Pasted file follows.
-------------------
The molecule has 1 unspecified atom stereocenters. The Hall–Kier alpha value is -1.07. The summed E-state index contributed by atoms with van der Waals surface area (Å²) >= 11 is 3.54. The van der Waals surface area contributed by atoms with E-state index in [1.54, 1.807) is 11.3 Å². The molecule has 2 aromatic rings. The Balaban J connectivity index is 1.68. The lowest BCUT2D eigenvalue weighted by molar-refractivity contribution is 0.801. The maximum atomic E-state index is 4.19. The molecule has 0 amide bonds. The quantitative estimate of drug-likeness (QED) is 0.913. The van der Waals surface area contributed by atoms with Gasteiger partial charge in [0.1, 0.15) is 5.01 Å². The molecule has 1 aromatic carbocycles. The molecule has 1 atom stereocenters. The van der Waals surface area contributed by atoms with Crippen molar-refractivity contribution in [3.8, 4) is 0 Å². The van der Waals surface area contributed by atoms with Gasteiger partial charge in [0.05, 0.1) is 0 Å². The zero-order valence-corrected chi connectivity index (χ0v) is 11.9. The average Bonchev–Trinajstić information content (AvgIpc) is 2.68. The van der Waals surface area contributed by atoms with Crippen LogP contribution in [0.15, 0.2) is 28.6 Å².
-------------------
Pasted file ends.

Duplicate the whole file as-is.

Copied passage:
The molecule has 1 unspecified atom stereocenters. The Hall–Kier alpha value is -1.07. The summed E-state index contributed by atoms with van der Waals surface area (Å²) >= 11 is 3.54. The van der Waals surface area contributed by atoms with E-state index in [1.54, 1.807) is 11.3 Å². The molecule has 2 aromatic rings. The Balaban J connectivity index is 1.68. The lowest BCUT2D eigenvalue weighted by molar-refractivity contribution is 0.801. The maximum atomic E-state index is 4.19. The molecule has 0 amide bonds. The quantitative estimate of drug-likeness (QED) is 0.913. The van der Waals surface area contributed by atoms with Gasteiger partial charge in [0.1, 0.15) is 5.01 Å². The molecule has 1 aromatic carbocycles. The molecule has 1 atom stereocenters. The van der Waals surface area contributed by atoms with Crippen molar-refractivity contribution in [3.8, 4) is 0 Å². The van der Waals surface area contributed by atoms with Gasteiger partial charge in [0.05, 0.1) is 0 Å². The zero-order valence-corrected chi connectivity index (χ0v) is 11.9. The average Bonchev–Trinajstić information content (AvgIpc) is 2.68. The van der Waals surface area contributed by atoms with Crippen LogP contribution in [0.15, 0.2) is 28.6 Å².